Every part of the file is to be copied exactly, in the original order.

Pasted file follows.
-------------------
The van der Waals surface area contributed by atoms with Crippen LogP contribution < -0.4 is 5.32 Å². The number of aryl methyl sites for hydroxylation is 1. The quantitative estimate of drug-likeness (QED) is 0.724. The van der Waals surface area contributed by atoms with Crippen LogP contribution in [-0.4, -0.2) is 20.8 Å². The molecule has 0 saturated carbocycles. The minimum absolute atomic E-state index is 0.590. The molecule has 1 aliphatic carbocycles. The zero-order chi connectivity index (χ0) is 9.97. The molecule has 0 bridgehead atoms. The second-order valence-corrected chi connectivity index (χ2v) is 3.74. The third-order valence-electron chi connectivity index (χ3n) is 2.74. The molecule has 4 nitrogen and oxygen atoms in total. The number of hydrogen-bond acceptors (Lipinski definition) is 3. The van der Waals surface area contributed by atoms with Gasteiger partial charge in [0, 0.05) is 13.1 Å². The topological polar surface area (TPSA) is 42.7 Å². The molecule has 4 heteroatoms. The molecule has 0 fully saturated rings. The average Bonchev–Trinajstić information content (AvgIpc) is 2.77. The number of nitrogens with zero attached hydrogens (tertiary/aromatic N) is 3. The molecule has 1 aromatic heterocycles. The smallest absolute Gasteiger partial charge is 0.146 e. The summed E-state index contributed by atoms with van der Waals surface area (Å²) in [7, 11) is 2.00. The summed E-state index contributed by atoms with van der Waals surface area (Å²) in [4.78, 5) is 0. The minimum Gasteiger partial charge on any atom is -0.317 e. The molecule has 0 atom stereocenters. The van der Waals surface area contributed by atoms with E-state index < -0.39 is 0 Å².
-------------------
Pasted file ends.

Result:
The van der Waals surface area contributed by atoms with Crippen LogP contribution < -0.4 is 5.32 Å². The number of aryl methyl sites for hydroxylation is 1. The quantitative estimate of drug-likeness (QED) is 0.724. The van der Waals surface area contributed by atoms with Crippen LogP contribution in [-0.4, -0.2) is 20.8 Å². The molecule has 0 saturated carbocycles. The minimum absolute atomic E-state index is 0.590. The molecule has 1 aliphatic carbocycles. The zero-order chi connectivity index (χ0) is 9.97. The molecule has 0 bridgehead atoms. The second-order valence-corrected chi connectivity index (χ2v) is 3.74. The third-order valence-electron chi connectivity index (χ3n) is 2.74. The molecule has 4 nitrogen and oxygen atoms in total. The number of hydrogen-bond acceptors (Lipinski definition) is 3. The van der Waals surface area contributed by atoms with Gasteiger partial charge in [0, 0.05) is 13.1 Å². The topological polar surface area (TPSA) is 42.7 Å². The molecule has 4 heteroatoms. The molecule has 0 fully saturated rings. The average Bonchev–Trinajstić information content (AvgIpc) is 2.77. The number of nitrogens with zero attached hydrogens (tertiary/aromatic N) is 3. The molecule has 1 aromatic heterocycles. The smallest absolute Gasteiger partial charge is 0.146 e. The summed E-state index contributed by atoms with van der Waals surface area (Å²) in [7, 11) is 2.00. The summed E-state index contributed by atoms with van der Waals surface area (Å²) in [4.78, 5) is 0. The minimum Gasteiger partial charge on any atom is -0.317 e. The molecule has 0 atom stereocenters. The van der Waals surface area contributed by atoms with E-state index < -0.39 is 0 Å².